167 // MA-P / Research / Wassily Kandinsky
While looking at a Bauhaus catalogue, I came across a series of prints by Wassily Kandinsky depicting small and unique worlds within each of these prints. The series of twelve prints, in lithography, woodcut and etching, that Kandinsky drew in 1922 under the title “Kleine Welten” (“Small Worlds”) marks a high point in the period of his work at the Bauhaus in Weimar.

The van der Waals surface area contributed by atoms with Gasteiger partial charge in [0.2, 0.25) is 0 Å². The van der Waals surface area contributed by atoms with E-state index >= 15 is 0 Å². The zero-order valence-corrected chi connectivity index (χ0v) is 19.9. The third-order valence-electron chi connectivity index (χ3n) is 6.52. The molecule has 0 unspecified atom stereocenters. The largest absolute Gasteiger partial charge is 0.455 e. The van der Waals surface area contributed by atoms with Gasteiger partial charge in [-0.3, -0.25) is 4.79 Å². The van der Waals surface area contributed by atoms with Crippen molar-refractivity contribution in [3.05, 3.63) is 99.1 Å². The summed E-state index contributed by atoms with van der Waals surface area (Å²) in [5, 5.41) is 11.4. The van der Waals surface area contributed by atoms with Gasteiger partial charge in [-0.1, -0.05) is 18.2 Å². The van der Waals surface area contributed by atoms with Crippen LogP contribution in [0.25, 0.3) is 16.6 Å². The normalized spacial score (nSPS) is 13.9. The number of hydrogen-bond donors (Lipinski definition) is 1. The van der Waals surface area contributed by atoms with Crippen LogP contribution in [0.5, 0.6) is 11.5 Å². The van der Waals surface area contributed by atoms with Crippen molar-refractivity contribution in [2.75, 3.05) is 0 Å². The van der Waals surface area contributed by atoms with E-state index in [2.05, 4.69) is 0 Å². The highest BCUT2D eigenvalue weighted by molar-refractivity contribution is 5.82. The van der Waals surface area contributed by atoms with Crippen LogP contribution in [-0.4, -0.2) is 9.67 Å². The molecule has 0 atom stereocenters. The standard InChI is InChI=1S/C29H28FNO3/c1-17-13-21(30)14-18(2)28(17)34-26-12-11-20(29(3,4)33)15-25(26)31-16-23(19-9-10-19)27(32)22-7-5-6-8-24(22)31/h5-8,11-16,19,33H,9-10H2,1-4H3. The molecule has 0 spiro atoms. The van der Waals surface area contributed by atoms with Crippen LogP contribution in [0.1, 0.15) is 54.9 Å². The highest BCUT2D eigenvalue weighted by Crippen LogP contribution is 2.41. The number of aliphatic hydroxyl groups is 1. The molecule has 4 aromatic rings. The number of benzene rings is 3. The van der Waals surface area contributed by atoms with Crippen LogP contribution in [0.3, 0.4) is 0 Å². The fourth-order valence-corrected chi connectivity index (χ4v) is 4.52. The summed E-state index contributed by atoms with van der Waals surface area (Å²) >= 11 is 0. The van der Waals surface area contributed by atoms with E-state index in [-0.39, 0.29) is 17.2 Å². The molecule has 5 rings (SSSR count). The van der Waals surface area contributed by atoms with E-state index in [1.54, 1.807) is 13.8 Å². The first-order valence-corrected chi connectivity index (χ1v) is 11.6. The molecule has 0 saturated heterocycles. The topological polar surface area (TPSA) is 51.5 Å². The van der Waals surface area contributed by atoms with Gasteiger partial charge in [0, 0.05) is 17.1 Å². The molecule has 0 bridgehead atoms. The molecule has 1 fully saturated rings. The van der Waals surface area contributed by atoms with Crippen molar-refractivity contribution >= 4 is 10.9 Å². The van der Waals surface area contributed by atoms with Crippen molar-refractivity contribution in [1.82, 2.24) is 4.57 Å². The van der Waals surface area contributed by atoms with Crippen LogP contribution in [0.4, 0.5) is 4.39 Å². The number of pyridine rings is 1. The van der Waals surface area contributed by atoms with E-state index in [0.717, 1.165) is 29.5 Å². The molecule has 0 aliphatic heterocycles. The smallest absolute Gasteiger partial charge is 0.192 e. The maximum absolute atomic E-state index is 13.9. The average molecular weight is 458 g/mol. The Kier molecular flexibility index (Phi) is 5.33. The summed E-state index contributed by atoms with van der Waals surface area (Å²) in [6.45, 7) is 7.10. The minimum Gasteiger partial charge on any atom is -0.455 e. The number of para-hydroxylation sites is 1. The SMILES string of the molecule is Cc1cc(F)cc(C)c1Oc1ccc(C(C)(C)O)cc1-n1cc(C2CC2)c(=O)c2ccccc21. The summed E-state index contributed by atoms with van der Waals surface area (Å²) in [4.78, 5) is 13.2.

When Kandinsky decided to make the twelve prints which make up the “Kleine Welten” series he wrote a short introduction to the works. In this he stated that the prints fell into three groups – lithographs, woodcuts and etchings. Each group had been chosen as a result of its individual character and the character of each type of print had helped to form the outward nature of the creation of differing ‘small worlds’. In six of the prints these ‘small worlds’ were complete with just black lines or marks, but in the six others they needed the “sound” of other colours. By the title “Small Worlds” Kandinsky was suggesting that as the viewer enters into each abstract composition he becomes enclosed visually and mentally in an isolated individual environment conditioned by the forms and the sound of the colours, a continuing emphasis on the associations between music and visual art. The “Kleine Welten” prints are one of the most complete and developed statements of this period of Kandinsky’s art.